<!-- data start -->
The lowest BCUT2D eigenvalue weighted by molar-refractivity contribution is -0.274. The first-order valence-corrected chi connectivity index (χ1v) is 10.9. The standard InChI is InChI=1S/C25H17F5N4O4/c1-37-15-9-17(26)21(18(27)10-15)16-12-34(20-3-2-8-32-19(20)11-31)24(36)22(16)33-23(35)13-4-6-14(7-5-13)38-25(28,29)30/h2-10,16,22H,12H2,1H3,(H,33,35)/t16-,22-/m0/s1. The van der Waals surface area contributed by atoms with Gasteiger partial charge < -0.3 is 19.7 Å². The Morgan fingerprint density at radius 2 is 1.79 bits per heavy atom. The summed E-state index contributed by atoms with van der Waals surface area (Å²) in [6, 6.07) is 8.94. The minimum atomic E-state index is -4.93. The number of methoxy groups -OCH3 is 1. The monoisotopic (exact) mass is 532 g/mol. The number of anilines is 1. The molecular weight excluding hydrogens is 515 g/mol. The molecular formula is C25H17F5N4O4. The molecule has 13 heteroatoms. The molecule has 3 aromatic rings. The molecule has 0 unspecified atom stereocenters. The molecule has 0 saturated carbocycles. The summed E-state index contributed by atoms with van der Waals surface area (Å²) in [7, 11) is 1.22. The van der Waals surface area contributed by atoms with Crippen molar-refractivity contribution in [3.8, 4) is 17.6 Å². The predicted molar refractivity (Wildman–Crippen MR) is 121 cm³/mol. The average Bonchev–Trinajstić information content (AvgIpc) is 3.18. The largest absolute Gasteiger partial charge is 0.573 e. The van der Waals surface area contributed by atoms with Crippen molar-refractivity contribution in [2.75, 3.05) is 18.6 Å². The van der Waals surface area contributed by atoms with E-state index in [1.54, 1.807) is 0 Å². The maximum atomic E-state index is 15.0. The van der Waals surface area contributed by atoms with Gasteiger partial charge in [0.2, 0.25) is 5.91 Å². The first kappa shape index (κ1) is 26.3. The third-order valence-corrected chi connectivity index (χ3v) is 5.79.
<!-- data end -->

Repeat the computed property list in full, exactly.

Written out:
The lowest BCUT2D eigenvalue weighted by molar-refractivity contribution is -0.274. The first-order valence-corrected chi connectivity index (χ1v) is 10.9. The standard InChI is InChI=1S/C25H17F5N4O4/c1-37-15-9-17(26)21(18(27)10-15)16-12-34(20-3-2-8-32-19(20)11-31)24(36)22(16)33-23(35)13-4-6-14(7-5-13)38-25(28,29)30/h2-10,16,22H,12H2,1H3,(H,33,35)/t16-,22-/m0/s1. The van der Waals surface area contributed by atoms with Gasteiger partial charge < -0.3 is 19.7 Å². The Morgan fingerprint density at radius 2 is 1.79 bits per heavy atom. The summed E-state index contributed by atoms with van der Waals surface area (Å²) in [6, 6.07) is 8.94. The minimum atomic E-state index is -4.93. The number of methoxy groups -OCH3 is 1. The monoisotopic (exact) mass is 532 g/mol. The number of anilines is 1. The molecular weight excluding hydrogens is 515 g/mol. The molecular formula is C25H17F5N4O4. The molecule has 13 heteroatoms. The molecule has 3 aromatic rings. The molecule has 0 unspecified atom stereocenters. The molecule has 0 saturated carbocycles. The summed E-state index contributed by atoms with van der Waals surface area (Å²) in [7, 11) is 1.22. The van der Waals surface area contributed by atoms with Crippen molar-refractivity contribution in [3.8, 4) is 17.6 Å². The predicted molar refractivity (Wildman–Crippen MR) is 121 cm³/mol. The average Bonchev–Trinajstić information content (AvgIpc) is 3.18. The largest absolute Gasteiger partial charge is 0.573 e. The van der Waals surface area contributed by atoms with Crippen molar-refractivity contribution in [2.75, 3.05) is 18.6 Å². The van der Waals surface area contributed by atoms with E-state index in [1.54, 1.807) is 0 Å². The maximum atomic E-state index is 15.0. The van der Waals surface area contributed by atoms with Gasteiger partial charge in [0.2, 0.25) is 5.91 Å². The first kappa shape index (κ1) is 26.3. The third-order valence-corrected chi connectivity index (χ3v) is 5.79.